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dc.contributor.authorVaghi, Matilde M.
dc.contributor.authorHampshire, Adam
dc.contributor.authorKaser, Muzaffer
dc.contributor.authorFineberg, Naomi
dc.contributor.authorBrühl, Annette B.
dc.contributor.authorSahakian, Barbara J.
dc.contributor.authorChamberlain, Samuel R.
dc.contributor.authorRobbins, Trevor W.
dc.date.accessioned2019-11-08T01:21:31Z
dc.date.available2019-11-08T01:21:31Z
dc.date.issued2017-11-01
dc.identifier.citationVaghi , M M , Hampshire , A , Kaser , M , Fineberg , N , Brühl , A B , Sahakian , B J , Chamberlain , S R & Robbins , T W 2017 , ' Hypoactivation and Dysconnectivity of a Frontostriatal Circuit During Goal-Directed Planning as an Endophenotype for Obsessive-Compulsive Disorder ' , Biological Psychiatry: Cognitive Neuroscience and Neuroimaging , vol. 2 , no. 8 , pp. 655-663 . https://doi.org/10.1016/j.bpsc.2017.05.005
dc.identifier.issn2451-9022
dc.identifier.otherPURE: 17665742
dc.identifier.otherPURE UUID: ef0465bb-d5b7-48b9-af72-84deb2f48526
dc.identifier.otherScopus: 85025124284
dc.identifier.urihttp://hdl.handle.net/2299/21872
dc.description© 2017 Society of Biological Psychiatry. Published by Elsevier Inc. This is an open access article under the CC BY license (http://creativecommons.org/licenses/by/4.0/).
dc.description.abstractBackground The symptoms of obsessive-compulsive disorder (OCD) have been postulated to result from impaired executive functioning and excessive habit formation at the expense of goal-directed control and have been objectively demonstrated using neuropsychological tests in such patients. This study tested whether there is functional hypoactivation as well as dysconnectivity of discrete frontostriatal pathways during goal-directed planning in patients with OCD and in their unaffected first-degree relatives. Methods In total, 21 comorbidity-free patients with OCD, 19 clinically asymptomatic first-degree relatives of these patients, and 20 control participants were tested on a functional magnetic resonance optimized version of the Tower of London task. Group differences in brain activation during goal-directed planning were measured together with associated frontostriatal functional connectivity. Results Patients with OCD and their clinically asymptomatic relatives manifested hypoactivation of the right dorsolateral prefrontal cortex during goal-directed planning coupled with reduced functional connectivity between this cortical region and the basal ganglia (putamen). Conclusions Hypoactivation of cortical regions associated with goal-directed planning and associated frontostriatal dysconnectivity represent a candidate endophenotype for OCD. These findings accord with abnormalities in neural networks supporting the balance between goal-directed and habitual behavior, with implications for recent neuropsychological theories of OCD and the major neurobiological model for this disorder.en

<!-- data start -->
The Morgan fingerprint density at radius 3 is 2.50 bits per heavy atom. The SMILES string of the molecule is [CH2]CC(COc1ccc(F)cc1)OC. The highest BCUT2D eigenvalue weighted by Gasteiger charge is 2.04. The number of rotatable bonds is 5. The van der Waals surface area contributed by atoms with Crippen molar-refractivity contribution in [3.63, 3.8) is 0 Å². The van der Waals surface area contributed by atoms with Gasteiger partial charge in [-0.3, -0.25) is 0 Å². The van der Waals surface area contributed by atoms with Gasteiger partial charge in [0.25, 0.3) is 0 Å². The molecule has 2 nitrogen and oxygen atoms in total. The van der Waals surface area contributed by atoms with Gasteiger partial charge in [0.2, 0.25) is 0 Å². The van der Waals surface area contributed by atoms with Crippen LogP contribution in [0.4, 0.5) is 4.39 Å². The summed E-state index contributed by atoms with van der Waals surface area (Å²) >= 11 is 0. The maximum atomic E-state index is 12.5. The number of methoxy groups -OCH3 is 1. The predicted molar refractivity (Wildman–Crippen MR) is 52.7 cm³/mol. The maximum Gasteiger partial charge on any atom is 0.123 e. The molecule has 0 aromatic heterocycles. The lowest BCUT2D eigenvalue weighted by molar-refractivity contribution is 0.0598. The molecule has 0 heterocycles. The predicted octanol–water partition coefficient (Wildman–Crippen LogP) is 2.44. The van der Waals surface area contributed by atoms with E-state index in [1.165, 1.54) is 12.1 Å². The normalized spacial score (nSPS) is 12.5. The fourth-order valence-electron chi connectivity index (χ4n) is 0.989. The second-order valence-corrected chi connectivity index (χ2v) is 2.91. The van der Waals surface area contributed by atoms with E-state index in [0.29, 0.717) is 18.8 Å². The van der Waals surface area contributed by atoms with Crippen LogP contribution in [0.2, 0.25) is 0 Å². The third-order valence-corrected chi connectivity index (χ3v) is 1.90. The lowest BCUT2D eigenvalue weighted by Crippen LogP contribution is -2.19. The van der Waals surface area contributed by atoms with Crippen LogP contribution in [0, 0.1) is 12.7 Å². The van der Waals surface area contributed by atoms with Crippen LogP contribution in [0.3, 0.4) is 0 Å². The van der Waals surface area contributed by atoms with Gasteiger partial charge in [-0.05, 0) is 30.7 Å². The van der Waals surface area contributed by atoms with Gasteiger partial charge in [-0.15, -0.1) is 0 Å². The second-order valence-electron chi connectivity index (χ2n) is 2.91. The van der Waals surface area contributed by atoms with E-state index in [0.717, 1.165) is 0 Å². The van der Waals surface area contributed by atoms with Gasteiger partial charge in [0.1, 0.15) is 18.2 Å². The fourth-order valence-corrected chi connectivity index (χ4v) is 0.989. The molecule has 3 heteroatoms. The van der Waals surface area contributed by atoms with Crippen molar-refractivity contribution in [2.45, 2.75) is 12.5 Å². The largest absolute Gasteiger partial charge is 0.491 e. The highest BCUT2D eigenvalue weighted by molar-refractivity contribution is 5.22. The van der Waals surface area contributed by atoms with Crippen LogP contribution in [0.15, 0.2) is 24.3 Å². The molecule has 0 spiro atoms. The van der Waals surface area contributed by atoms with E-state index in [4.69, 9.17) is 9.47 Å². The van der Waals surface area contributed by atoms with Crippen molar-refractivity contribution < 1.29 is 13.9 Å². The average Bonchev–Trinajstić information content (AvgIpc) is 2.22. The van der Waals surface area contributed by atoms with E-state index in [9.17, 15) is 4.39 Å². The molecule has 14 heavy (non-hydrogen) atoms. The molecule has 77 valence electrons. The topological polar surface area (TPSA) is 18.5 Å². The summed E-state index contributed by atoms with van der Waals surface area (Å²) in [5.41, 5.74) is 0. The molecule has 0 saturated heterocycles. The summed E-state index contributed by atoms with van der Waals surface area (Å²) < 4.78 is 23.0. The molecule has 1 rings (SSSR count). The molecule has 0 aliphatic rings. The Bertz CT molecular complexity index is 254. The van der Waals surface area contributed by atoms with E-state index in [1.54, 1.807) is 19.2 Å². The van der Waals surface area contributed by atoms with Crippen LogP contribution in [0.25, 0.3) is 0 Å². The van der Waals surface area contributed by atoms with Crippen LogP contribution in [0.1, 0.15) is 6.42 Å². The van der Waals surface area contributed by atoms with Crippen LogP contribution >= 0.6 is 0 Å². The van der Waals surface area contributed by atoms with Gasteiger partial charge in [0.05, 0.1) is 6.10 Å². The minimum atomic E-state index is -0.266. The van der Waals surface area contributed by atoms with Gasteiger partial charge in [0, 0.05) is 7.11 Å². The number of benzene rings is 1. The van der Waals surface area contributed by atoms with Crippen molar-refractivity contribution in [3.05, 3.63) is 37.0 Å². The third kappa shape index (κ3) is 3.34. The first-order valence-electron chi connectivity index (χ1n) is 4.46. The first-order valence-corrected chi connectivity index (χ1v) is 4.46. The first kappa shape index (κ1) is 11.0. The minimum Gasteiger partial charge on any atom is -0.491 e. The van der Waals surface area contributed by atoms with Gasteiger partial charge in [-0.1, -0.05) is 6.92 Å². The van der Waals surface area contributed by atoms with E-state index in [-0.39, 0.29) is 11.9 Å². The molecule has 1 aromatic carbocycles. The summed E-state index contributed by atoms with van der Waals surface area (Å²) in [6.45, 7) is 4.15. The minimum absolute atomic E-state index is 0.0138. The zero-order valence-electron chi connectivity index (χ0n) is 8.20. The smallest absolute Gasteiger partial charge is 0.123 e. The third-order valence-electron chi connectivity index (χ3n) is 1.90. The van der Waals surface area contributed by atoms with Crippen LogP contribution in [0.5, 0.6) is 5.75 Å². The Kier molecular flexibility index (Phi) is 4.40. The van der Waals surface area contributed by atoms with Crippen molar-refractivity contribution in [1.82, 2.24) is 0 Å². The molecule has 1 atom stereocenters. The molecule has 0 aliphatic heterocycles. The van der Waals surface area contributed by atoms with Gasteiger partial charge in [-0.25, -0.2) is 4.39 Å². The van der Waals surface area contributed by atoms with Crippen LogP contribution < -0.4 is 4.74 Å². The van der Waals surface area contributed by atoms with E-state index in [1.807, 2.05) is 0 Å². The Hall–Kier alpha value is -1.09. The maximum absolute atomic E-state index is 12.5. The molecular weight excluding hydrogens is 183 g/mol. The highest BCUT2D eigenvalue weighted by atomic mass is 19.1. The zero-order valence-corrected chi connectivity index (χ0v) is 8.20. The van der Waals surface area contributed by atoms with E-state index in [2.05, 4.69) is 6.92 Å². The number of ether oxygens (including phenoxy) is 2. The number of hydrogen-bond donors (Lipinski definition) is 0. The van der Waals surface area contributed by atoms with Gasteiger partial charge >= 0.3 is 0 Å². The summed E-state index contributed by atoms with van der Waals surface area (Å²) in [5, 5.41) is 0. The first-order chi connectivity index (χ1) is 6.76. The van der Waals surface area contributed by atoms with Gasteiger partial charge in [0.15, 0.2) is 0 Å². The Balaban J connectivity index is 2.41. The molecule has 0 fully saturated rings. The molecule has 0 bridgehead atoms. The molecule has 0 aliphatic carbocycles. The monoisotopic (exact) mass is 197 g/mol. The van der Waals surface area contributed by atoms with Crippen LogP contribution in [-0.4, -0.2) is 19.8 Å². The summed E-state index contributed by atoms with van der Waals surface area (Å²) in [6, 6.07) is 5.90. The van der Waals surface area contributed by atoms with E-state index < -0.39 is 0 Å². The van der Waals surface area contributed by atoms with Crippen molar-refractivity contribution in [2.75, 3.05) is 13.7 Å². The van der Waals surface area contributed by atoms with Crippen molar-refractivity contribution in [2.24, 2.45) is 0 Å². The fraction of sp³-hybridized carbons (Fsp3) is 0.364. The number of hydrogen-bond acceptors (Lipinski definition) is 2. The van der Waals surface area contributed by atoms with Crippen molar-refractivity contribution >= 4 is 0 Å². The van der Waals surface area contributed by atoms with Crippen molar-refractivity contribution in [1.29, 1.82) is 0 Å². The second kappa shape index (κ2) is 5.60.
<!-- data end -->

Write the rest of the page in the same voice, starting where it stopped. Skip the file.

dc.format.extent9
dc.language.isoeng
dc.relation.ispartofBiological Psychiatry: Cognitive Neuroscience and Neuroimaging
dc.subjectConnectivity
dc.subjectEndophenotype
dc.subjectFrontostriatal circuits
dc.subjectGoal-directed
dc.subjectObsessive-compulsive disorder
dc.subjectPlanning
dc.subjectRadiology Nuclear Medicine and imaging
dc.subjectCognitive Neuroscience
dc.subjectClinical Neurology
dc.subjectBiological Psychiatry
dc.titleHypoactivation and Dysconnectivity of a Frontostriatal Circuit During Goal-Directed Planning as an Endophenotype for Obsessive-Compulsive Disorderen
dc.contributor.institutionCognitive Neuropsychology
dc.contributor.institutionDepartment of Clinical and Pharmaceutical Sciences
dc.contributor.institutionCentre for Health Services and Clinical Research
dc.contributor.institutionSchool of Life and Medical Sciences
dc.description.statusPeer reviewed
dc.identifier.urlhttp://www.scopus.com/inward/record.url?scp=85025124284&partnerID=8YFLogxK
rioxxterms.versionVoR
rioxxterms.versionofrecordhttps://doi.org/10.1016/j.bpsc.2017.05.005
rioxxterms.typeJournal Article/Review
herts.preservation.rarelyaccessedtrue


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